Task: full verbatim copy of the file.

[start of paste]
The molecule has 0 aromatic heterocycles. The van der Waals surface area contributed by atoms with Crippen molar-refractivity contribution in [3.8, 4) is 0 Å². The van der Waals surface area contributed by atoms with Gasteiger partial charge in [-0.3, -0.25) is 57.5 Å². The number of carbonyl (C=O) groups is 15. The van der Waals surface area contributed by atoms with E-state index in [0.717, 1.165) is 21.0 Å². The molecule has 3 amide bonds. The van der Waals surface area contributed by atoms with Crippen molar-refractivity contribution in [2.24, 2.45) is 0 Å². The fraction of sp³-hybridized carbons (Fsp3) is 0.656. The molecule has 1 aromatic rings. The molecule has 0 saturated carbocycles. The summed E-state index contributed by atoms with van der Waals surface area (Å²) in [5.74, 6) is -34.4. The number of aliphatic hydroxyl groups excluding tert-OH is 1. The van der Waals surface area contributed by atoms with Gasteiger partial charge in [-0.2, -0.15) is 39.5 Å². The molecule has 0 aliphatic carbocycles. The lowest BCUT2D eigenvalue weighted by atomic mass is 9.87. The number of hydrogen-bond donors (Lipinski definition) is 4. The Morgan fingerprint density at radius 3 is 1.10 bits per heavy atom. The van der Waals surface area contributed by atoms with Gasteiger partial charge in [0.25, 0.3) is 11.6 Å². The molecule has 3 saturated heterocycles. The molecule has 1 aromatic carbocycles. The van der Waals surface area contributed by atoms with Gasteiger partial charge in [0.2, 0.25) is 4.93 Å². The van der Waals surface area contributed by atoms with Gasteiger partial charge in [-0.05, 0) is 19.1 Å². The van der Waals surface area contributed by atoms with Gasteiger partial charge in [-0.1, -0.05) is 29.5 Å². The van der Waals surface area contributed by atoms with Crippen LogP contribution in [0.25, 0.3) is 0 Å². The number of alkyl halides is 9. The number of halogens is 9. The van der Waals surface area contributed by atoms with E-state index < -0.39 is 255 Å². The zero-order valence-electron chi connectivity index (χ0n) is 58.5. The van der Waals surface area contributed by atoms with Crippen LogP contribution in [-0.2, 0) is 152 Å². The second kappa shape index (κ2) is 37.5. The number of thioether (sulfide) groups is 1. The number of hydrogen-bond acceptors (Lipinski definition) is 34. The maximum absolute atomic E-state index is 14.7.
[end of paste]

The molecule has 0 aromatic heterocycles. The van der Waals surface area contributed by atoms with Crippen molar-refractivity contribution in [3.8, 4) is 0 Å². The van der Waals surface area contributed by atoms with Gasteiger partial charge in [-0.3, -0.25) is 57.5 Å². The number of carbonyl (C=O) groups is 15. The van der Waals surface area contributed by atoms with E-state index in [0.717, 1.165) is 21.0 Å². The molecule has 3 amide bonds. The van der Waals surface area contributed by atoms with Crippen molar-refractivity contribution in [2.24, 2.45) is 0 Å². The fraction of sp³-hybridized carbons (Fsp3) is 0.656. The molecule has 1 aromatic rings. The molecule has 0 saturated carbocycles. The summed E-state index contributed by atoms with van der Waals surface area (Å²) in [5.74, 6) is -34.4. The number of aliphatic hydroxyl groups excluding tert-OH is 1. The van der Waals surface area contributed by atoms with Gasteiger partial charge in [-0.2, -0.15) is 39.5 Å². The molecule has 0 aliphatic carbocycles. The lowest BCUT2D eigenvalue weighted by atomic mass is 9.87. The number of hydrogen-bond donors (Lipinski definition) is 4. The Morgan fingerprint density at radius 3 is 1.10 bits per heavy atom. The van der Waals surface area contributed by atoms with Gasteiger partial charge in [0.25, 0.3) is 11.6 Å². The molecule has 3 saturated heterocycles. The molecule has 1 aromatic carbocycles. The van der Waals surface area contributed by atoms with Gasteiger partial charge in [0.2, 0.25) is 4.93 Å². The van der Waals surface area contributed by atoms with Gasteiger partial charge in [-0.05, 0) is 19.1 Å². The van der Waals surface area contributed by atoms with Gasteiger partial charge in [-0.1, -0.05) is 29.5 Å². The van der Waals surface area contributed by atoms with Crippen LogP contribution in [0.25, 0.3) is 0 Å². The number of alkyl halides is 9. The number of halogens is 9. The van der Waals surface area contributed by atoms with E-state index < -0.39 is 255 Å². The zero-order valence-electron chi connectivity index (χ0n) is 58.5. The van der Waals surface area contributed by atoms with Crippen LogP contribution in [-0.2, 0) is 152 Å². The second kappa shape index (κ2) is 37.5. The number of thioether (sulfide) groups is 1. The number of hydrogen-bond acceptors (Lipinski definition) is 34. The maximum absolute atomic E-state index is 14.7.